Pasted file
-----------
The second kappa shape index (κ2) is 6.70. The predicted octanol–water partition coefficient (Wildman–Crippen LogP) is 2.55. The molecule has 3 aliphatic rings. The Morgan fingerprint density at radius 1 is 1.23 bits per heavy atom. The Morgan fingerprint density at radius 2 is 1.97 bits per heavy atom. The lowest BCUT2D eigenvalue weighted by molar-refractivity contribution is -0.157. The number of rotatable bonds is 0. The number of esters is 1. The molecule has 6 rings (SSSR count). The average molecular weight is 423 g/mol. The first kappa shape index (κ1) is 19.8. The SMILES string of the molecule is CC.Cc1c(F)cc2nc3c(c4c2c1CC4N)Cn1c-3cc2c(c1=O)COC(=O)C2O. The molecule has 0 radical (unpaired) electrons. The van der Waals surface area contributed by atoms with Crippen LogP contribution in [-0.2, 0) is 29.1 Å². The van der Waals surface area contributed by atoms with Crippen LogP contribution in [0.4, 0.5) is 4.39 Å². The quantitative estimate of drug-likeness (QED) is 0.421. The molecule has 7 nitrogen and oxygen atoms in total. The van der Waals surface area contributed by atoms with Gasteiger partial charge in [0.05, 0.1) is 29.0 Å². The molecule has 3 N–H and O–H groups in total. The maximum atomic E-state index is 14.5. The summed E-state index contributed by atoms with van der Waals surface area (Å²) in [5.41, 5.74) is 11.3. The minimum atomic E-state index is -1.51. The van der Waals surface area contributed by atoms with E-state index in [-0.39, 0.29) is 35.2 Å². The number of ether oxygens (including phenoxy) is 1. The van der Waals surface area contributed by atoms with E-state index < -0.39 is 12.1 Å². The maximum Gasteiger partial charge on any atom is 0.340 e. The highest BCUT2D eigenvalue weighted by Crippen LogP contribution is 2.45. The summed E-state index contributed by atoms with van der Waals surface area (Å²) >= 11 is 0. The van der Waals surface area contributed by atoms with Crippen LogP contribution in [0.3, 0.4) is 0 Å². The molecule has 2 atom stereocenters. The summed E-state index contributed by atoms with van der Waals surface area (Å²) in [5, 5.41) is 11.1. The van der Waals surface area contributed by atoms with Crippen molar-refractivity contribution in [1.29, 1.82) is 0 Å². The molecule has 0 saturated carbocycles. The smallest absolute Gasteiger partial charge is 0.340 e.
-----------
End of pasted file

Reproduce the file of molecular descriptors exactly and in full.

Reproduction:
The second kappa shape index (κ2) is 6.70. The predicted octanol–water partition coefficient (Wildman–Crippen LogP) is 2.55. The molecule has 3 aliphatic rings. The Morgan fingerprint density at radius 1 is 1.23 bits per heavy atom. The Morgan fingerprint density at radius 2 is 1.97 bits per heavy atom. The lowest BCUT2D eigenvalue weighted by molar-refractivity contribution is -0.157. The number of rotatable bonds is 0. The number of esters is 1. The molecule has 6 rings (SSSR count). The average molecular weight is 423 g/mol. The first kappa shape index (κ1) is 19.8. The SMILES string of the molecule is CC.Cc1c(F)cc2nc3c(c4c2c1CC4N)Cn1c-3cc2c(c1=O)COC(=O)C2O. The molecule has 0 radical (unpaired) electrons. The van der Waals surface area contributed by atoms with Crippen LogP contribution in [-0.2, 0) is 29.1 Å². The van der Waals surface area contributed by atoms with Crippen LogP contribution in [0.4, 0.5) is 4.39 Å². The quantitative estimate of drug-likeness (QED) is 0.421. The molecule has 7 nitrogen and oxygen atoms in total. The van der Waals surface area contributed by atoms with Gasteiger partial charge in [0.05, 0.1) is 29.0 Å². The molecule has 3 N–H and O–H groups in total. The maximum atomic E-state index is 14.5. The summed E-state index contributed by atoms with van der Waals surface area (Å²) in [5.41, 5.74) is 11.3. The minimum atomic E-state index is -1.51. The van der Waals surface area contributed by atoms with E-state index in [-0.39, 0.29) is 35.2 Å². The number of ether oxygens (including phenoxy) is 1. The van der Waals surface area contributed by atoms with E-state index < -0.39 is 12.1 Å². The maximum Gasteiger partial charge on any atom is 0.340 e. The highest BCUT2D eigenvalue weighted by Crippen LogP contribution is 2.45. The summed E-state index contributed by atoms with van der Waals surface area (Å²) >= 11 is 0. The van der Waals surface area contributed by atoms with Crippen LogP contribution in [0.3, 0.4) is 0 Å². The molecule has 2 atom stereocenters. The summed E-state index contributed by atoms with van der Waals surface area (Å²) in [5, 5.41) is 11.1. The van der Waals surface area contributed by atoms with Crippen molar-refractivity contribution in [1.29, 1.82) is 0 Å². The molecule has 0 saturated carbocycles. The smallest absolute Gasteiger partial charge is 0.340 e.